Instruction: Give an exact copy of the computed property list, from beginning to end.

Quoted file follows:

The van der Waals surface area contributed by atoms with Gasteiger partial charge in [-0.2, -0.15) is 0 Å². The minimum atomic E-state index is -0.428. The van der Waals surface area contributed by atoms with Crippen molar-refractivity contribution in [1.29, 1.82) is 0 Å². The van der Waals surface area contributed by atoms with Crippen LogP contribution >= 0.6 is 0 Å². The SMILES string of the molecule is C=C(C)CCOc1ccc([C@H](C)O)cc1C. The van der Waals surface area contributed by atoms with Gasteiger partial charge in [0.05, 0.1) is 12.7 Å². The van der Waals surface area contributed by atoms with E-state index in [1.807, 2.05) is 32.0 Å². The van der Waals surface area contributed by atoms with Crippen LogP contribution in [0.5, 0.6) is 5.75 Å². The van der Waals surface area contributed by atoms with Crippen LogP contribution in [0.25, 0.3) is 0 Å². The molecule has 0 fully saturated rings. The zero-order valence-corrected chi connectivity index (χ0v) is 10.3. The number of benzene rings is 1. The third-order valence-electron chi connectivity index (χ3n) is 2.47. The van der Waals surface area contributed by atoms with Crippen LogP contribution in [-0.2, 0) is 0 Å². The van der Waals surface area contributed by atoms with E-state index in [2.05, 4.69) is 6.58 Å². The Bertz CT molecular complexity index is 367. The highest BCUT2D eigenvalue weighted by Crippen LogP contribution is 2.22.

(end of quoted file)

The van der Waals surface area contributed by atoms with Gasteiger partial charge in [-0.2, -0.15) is 0 Å². The minimum atomic E-state index is -0.428. The van der Waals surface area contributed by atoms with Crippen molar-refractivity contribution in [1.29, 1.82) is 0 Å². The van der Waals surface area contributed by atoms with Crippen LogP contribution >= 0.6 is 0 Å². The SMILES string of the molecule is C=C(C)CCOc1ccc([C@H](C)O)cc1C. The van der Waals surface area contributed by atoms with Gasteiger partial charge in [0.05, 0.1) is 12.7 Å². The van der Waals surface area contributed by atoms with E-state index in [1.807, 2.05) is 32.0 Å². The van der Waals surface area contributed by atoms with Crippen LogP contribution in [0.5, 0.6) is 5.75 Å². The van der Waals surface area contributed by atoms with Crippen LogP contribution in [0.25, 0.3) is 0 Å². The molecule has 0 fully saturated rings. The zero-order valence-corrected chi connectivity index (χ0v) is 10.3. The number of benzene rings is 1. The third-order valence-electron chi connectivity index (χ3n) is 2.47. The van der Waals surface area contributed by atoms with Crippen LogP contribution in [-0.2, 0) is 0 Å². The van der Waals surface area contributed by atoms with E-state index in [2.05, 4.69) is 6.58 Å². The Bertz CT molecular complexity index is 367. The highest BCUT2D eigenvalue weighted by Crippen LogP contribution is 2.22.